But I’ve been listening to country music since I was in utero. So I know, that a 12-pack of beer until you pass out, is drunk. I don’t care who you are.

And I said, “Well, let’s start talking about this issue of drunkenness.” And he became very agitated and said, “I’ve never been drunk. This isn’t an issue of drunkenness, and you’re starting to sound like my wife.”

Now, he wanted to move on to all of these other theological topics and I was amazed by the whole conversation and immediately what I did after I left him was to call a pastor friend of mine and say, “You won’t believe how deluded and self-deceived this guy is.” But the more I thought about it, the more I realized, that is exactly the same situation that I am so often in. Not with a 12-pack of beer.

But with protecting myself and protecting my own aspect and avenue of sin. And protecting it with whatever I have, including with theological justifications. This man was able to think very deeply about Biblical text. He was able to think very deeply about doctrinal and ethical questions, but he wasn’t able to see what seemed obvious to me. In terms of the sin in his own life. That is not an unusual situation. That is the state that the Scripture says that all of fallen humanity is in. That is what we need to be delivered from.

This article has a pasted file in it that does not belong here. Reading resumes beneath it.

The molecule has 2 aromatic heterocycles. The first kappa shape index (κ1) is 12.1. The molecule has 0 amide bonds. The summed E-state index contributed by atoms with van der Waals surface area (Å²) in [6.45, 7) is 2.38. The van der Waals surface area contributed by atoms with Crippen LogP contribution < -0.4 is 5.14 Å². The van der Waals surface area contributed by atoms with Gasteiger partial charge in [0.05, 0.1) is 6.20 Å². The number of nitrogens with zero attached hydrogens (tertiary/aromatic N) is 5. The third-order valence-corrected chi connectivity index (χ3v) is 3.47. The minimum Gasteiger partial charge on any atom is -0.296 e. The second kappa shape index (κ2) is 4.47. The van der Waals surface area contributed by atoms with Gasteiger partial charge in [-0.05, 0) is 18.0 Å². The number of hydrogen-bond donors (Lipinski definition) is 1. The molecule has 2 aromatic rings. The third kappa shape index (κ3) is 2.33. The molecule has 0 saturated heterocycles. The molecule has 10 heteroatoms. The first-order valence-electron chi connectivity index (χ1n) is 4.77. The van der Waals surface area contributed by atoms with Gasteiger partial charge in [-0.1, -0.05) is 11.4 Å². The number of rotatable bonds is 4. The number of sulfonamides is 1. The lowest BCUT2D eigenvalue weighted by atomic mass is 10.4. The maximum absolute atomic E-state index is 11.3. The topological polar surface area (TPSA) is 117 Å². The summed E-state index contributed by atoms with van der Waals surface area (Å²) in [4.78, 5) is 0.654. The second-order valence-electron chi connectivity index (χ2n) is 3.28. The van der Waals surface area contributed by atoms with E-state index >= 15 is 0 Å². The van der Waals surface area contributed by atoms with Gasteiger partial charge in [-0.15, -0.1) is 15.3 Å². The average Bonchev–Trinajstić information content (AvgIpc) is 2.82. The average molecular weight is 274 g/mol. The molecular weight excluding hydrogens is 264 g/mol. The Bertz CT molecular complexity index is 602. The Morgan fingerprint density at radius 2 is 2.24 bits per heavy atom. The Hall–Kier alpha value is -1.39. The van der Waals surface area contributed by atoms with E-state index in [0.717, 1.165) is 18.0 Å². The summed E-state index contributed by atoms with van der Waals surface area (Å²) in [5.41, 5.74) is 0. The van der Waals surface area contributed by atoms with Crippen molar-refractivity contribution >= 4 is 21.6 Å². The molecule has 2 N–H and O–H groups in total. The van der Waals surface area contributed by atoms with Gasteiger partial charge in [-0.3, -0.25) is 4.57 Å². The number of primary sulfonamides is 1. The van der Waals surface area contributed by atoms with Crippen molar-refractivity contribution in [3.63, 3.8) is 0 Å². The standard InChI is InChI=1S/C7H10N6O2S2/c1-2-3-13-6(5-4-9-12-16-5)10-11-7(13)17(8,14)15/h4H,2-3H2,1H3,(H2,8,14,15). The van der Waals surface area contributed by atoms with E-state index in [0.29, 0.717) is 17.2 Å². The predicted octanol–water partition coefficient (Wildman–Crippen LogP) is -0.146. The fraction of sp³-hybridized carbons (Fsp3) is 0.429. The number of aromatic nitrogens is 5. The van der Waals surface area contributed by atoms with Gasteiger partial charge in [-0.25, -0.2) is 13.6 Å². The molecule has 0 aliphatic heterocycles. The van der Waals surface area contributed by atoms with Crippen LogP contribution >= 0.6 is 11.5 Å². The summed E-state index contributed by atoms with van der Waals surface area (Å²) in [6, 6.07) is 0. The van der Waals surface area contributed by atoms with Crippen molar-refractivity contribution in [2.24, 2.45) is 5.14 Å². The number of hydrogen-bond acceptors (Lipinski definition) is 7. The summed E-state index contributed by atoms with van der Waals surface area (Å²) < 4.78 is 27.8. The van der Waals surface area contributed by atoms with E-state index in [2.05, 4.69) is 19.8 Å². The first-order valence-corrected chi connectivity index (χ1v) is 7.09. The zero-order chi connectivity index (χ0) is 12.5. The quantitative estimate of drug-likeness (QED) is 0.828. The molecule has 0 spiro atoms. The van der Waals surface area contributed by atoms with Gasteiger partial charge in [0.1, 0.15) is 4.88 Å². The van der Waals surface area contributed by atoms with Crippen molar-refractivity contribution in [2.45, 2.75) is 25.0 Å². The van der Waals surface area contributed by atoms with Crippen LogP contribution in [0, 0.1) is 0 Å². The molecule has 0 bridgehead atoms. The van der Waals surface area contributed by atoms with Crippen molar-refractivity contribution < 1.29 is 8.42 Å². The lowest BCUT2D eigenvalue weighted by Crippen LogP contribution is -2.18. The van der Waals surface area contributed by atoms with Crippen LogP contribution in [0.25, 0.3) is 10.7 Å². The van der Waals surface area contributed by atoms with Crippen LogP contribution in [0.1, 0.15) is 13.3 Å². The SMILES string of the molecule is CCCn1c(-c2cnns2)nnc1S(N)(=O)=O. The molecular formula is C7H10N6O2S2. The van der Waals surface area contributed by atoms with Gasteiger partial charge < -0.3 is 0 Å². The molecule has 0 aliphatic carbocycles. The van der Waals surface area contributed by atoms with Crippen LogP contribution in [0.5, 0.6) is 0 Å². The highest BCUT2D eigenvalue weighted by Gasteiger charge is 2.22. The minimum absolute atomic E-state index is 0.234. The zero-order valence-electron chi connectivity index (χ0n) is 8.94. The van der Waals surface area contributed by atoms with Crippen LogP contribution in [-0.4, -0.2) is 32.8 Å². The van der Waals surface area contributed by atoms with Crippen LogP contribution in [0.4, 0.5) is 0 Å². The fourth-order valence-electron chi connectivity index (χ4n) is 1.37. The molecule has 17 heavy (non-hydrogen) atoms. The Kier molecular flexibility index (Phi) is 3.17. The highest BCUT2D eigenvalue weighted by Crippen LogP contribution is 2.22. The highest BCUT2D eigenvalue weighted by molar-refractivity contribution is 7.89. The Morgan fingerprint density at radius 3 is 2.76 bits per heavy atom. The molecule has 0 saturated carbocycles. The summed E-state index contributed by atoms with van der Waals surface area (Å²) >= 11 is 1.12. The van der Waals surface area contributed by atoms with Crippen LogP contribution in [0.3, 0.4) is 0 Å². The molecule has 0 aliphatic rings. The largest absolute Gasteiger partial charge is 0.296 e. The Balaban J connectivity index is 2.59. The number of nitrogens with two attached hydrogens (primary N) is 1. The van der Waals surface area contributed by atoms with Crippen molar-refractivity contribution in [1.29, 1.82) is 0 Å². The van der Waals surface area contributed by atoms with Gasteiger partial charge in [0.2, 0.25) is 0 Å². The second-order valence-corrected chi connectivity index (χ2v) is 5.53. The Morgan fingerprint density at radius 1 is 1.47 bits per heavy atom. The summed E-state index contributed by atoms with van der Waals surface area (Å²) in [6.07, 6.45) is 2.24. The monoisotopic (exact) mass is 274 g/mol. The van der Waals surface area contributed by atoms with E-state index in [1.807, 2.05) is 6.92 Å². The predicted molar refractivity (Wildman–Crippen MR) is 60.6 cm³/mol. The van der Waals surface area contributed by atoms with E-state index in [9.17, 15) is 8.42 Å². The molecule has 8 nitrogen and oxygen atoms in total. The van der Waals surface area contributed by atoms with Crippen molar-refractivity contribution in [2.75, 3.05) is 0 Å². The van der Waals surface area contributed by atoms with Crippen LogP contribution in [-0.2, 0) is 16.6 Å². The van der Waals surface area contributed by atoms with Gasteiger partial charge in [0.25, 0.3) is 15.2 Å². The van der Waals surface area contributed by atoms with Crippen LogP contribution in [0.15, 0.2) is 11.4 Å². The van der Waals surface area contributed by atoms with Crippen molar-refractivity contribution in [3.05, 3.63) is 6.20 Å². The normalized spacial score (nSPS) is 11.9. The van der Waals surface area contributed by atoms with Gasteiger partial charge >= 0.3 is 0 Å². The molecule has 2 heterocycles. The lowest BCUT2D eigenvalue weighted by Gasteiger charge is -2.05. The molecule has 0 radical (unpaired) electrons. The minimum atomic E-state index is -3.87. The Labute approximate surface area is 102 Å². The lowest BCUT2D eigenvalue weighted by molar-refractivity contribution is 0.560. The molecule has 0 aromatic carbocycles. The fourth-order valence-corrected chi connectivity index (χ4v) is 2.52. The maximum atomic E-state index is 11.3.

And as we think about the way that the flesh and the world work together in sin, we must remember that the gospel tells us that the Lord Jesus came not only to deliver us from the power of the world, and not only to atone and to cleanse us from sin, but also, John tells us, to destroy the works of the Devil. And that’s in the background here as Luke is telling us, in Luke 3, about what it means for John as the prophet of God, to stand and to deliver a message about sin. About righteousness. About judgement. To a group of people who like all of us apart from Christ, are seeking to protect themselves, from the searching questions that come from God: “Adam, where are you? What have you done?”

Jesus will, in the very next chapter, find Himself being tempted by the Devil. Triumphing over the temptations of the Devil. And John here as he preaches, John here as he calls for repentance, John here as he points to Christ, is also engaging in spiritual warfare. Because the Devil works, the Bible tells us, in two ways: The Devil works in deception, and the Devil works in accusation. The Devil is the liar from the beginning. Jesus says in John 8, he is the deceiver of the whole world, and he is also the one, John tells us in Revelation 12, who is the accuser of the brothers.